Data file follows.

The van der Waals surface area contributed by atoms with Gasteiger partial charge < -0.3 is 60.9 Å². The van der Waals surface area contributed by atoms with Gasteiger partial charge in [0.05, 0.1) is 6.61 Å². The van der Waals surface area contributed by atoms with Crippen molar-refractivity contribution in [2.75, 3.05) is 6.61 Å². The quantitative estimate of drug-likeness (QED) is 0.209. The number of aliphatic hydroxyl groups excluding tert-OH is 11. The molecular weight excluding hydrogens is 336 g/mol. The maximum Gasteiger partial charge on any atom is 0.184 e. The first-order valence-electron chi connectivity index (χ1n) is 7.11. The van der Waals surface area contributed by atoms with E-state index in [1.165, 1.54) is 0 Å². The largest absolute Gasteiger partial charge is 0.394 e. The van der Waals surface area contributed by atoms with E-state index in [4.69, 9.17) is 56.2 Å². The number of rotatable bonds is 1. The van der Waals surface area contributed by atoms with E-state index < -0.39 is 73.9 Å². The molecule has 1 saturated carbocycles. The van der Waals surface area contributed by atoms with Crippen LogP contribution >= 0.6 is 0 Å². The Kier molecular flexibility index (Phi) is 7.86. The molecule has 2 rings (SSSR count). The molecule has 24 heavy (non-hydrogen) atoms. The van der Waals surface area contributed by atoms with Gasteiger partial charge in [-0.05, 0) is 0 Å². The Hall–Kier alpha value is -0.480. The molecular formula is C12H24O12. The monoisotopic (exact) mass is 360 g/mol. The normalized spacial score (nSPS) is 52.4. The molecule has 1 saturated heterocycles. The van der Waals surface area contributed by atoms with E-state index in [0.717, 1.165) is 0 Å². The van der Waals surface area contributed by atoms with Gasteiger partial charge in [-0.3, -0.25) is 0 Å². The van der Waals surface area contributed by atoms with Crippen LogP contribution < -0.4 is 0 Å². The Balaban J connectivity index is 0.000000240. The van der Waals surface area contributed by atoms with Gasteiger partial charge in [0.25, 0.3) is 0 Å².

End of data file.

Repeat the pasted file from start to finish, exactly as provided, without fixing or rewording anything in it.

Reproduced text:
The van der Waals surface area contributed by atoms with Gasteiger partial charge < -0.3 is 60.9 Å². The van der Waals surface area contributed by atoms with Gasteiger partial charge in [0.05, 0.1) is 6.61 Å². The van der Waals surface area contributed by atoms with Crippen molar-refractivity contribution in [2.75, 3.05) is 6.61 Å². The quantitative estimate of drug-likeness (QED) is 0.209. The number of aliphatic hydroxyl groups excluding tert-OH is 11. The molecular weight excluding hydrogens is 336 g/mol. The maximum Gasteiger partial charge on any atom is 0.184 e. The first-order valence-electron chi connectivity index (χ1n) is 7.11. The van der Waals surface area contributed by atoms with E-state index in [1.165, 1.54) is 0 Å². The largest absolute Gasteiger partial charge is 0.394 e. The van der Waals surface area contributed by atoms with E-state index in [4.69, 9.17) is 56.2 Å². The number of rotatable bonds is 1. The van der Waals surface area contributed by atoms with E-state index < -0.39 is 73.9 Å². The molecule has 1 saturated carbocycles. The van der Waals surface area contributed by atoms with Crippen LogP contribution >= 0.6 is 0 Å². The Kier molecular flexibility index (Phi) is 7.86. The molecule has 2 rings (SSSR count). The molecule has 24 heavy (non-hydrogen) atoms. The van der Waals surface area contributed by atoms with Gasteiger partial charge in [-0.05, 0) is 0 Å². The Hall–Kier alpha value is -0.480. The molecular formula is C12H24O12. The monoisotopic (exact) mass is 360 g/mol. The normalized spacial score (nSPS) is 52.4. The molecule has 1 saturated heterocycles. The van der Waals surface area contributed by atoms with E-state index in [0.717, 1.165) is 0 Å². The van der Waals surface area contributed by atoms with Gasteiger partial charge in [-0.3, -0.25) is 0 Å². The van der Waals surface area contributed by atoms with Crippen LogP contribution < -0.4 is 0 Å². The Balaban J connectivity index is 0.000000240. The van der Waals surface area contributed by atoms with Gasteiger partial charge in [0.25, 0.3) is 0 Å².